two major interpretations for the significance of embryonic stages. Each had been formulated under creationist tenets, but each could be easily restructured in evolutionary guise. These were, of course, von Baer's principle that development proceeds inexorably from the general to the special and the recapitulationist claim that embryonic stages represent adult forms of "lower" creatures. Both were quickly given their evolutionary meaning: Darwin accepted von Baer's principle but stood the original explanation on its head. F. Miiller, Haeckel, Cope, and Hyatt independently recognized the irresistible promise of recapitulation as a key to the reconstruction of phylogeny.
Do old practices, like good bureaucrats, survive revolutions by enveloping their unaltered core of basic procedure in the appropriate window-dressing of a new theory? Did Darwin and Haeckel merely place old wine in new bottles by refurbishing some terminology? Or did evolutionary theory, in this case, prescribe a new way of proceeding? I shall argue that evolutionary theory transformed the workaday habits of comparative embryologists by posing problems and providing insights that earlier explanations for the same principles had not supplied.
Darwin and the Evolution of von Baer's Laws
On September 10, 1860, Darwin wrote to Asa Gray: "Embryology is to me by far the strongest single class of facts in favor of change of forms." It is often assumed that Darwin had recapitulation in mind,* but Fritz Miiller's first evolutionary interpretation of recapitulation did not appear until 1864, and Darwin was not quoting the Naturphilosophen. In fact, Darwin had accepted the observations of von Baer—a flat denial of recapitulation and its obvious evolutionary meaning. Referring to von Baer, he wrote in his autobiography:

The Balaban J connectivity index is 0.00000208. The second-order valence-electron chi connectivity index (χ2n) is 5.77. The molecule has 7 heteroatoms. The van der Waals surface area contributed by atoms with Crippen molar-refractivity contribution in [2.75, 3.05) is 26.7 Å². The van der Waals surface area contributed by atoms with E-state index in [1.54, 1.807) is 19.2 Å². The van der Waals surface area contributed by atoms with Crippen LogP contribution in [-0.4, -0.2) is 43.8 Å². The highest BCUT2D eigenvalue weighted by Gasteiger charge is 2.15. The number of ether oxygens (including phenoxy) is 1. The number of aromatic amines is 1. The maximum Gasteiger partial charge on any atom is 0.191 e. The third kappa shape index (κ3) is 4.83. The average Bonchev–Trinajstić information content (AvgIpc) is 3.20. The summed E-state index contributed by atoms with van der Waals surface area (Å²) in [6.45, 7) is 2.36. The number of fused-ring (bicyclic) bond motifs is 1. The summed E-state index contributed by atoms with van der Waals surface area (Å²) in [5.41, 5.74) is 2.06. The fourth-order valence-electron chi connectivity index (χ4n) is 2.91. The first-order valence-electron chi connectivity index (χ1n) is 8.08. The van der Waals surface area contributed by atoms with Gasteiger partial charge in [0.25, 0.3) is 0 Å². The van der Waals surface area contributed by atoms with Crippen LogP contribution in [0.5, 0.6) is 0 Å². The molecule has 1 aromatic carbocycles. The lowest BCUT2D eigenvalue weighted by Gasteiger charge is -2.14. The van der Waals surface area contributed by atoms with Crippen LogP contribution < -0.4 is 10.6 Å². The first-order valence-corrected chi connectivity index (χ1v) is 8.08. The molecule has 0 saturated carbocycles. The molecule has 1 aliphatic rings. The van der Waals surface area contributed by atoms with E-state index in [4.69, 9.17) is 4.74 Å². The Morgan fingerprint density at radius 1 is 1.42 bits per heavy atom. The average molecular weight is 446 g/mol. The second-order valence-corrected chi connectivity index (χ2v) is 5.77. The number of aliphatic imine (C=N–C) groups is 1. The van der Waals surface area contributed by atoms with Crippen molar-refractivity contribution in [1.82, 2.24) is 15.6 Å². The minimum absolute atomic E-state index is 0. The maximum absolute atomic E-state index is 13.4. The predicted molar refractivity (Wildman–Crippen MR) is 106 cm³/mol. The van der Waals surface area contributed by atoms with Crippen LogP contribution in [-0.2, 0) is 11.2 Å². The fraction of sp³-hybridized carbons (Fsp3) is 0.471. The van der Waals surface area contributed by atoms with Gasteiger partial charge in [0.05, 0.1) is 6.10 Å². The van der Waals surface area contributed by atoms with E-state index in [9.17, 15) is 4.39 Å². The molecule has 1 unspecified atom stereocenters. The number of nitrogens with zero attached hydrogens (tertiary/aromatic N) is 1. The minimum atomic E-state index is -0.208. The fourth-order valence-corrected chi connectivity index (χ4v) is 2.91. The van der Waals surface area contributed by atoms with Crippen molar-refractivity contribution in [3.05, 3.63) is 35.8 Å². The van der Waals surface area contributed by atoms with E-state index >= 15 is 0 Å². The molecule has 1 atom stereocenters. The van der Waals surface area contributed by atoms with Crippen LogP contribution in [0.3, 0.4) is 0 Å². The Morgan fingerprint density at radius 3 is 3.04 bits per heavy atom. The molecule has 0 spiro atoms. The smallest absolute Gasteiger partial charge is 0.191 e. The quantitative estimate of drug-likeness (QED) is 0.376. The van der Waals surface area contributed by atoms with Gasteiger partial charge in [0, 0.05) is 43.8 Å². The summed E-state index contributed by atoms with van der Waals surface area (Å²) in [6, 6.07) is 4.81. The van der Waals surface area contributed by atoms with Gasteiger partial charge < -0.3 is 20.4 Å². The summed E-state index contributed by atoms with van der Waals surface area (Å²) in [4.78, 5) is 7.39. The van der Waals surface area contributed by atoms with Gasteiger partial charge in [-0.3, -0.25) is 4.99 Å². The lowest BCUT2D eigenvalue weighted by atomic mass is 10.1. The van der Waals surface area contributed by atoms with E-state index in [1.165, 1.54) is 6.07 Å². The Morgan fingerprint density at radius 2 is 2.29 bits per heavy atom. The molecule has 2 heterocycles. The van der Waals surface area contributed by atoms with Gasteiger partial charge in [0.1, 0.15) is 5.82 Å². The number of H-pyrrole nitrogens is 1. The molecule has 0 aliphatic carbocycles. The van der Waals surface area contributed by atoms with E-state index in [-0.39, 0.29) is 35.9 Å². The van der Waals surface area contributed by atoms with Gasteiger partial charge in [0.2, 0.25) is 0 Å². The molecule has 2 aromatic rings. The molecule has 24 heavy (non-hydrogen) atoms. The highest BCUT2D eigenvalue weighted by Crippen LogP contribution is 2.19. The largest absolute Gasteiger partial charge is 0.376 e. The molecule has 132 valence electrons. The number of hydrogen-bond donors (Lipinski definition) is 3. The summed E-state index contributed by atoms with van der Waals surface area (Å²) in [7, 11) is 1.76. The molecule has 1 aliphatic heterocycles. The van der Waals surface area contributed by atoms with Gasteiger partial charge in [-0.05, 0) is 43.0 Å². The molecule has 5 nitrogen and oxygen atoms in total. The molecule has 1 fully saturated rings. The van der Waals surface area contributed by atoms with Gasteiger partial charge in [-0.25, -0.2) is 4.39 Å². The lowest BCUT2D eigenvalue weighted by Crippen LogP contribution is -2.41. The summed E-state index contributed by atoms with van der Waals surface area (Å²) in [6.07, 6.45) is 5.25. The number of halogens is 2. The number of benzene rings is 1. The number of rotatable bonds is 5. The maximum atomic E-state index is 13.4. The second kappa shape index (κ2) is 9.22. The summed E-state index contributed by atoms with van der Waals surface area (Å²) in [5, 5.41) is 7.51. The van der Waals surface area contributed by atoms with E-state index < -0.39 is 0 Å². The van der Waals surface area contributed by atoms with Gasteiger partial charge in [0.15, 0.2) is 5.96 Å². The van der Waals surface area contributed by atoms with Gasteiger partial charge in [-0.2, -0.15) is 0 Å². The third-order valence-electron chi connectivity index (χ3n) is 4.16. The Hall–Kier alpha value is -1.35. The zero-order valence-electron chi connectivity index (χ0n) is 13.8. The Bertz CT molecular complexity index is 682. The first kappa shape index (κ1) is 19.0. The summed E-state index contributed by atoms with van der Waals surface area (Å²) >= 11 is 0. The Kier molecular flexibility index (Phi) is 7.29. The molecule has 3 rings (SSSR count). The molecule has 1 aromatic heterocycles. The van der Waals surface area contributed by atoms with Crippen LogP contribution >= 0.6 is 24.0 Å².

*This common assumption has two rather different bases. First, many authors simply don't read Darwin carefully and assume that his strong invocation of embryology must be based upon recapitulation; the phrases "evolutionary embryology of the nineteenth century" and "biogenetic law" are linked so closely that many authors simply do not recognize other evolutionary readings of embryology. This is an outright error and need detain us no longer. Second, many secondary sources (but no primary participants in the nineteenth century) have extended the word "recapitulation" beyond its original definition as the repetition of adult stages in ontogeny to encompass any belief that phyletic information resides in ontogeny—a proposition that can scarcely be denied by an evolutionist. This has produced the lamentable confusion that I document in the introduction. Lovejoy, for example, uses the phrase "Darwinian theory of recapitulation" in a title, though he recognizes that Darwin's views are von Baer's transformed. He contends that the laws of von Baer are a "denial, not of recapitulation itself, but simply of recapitulation of adult forms"(1959, p. 443).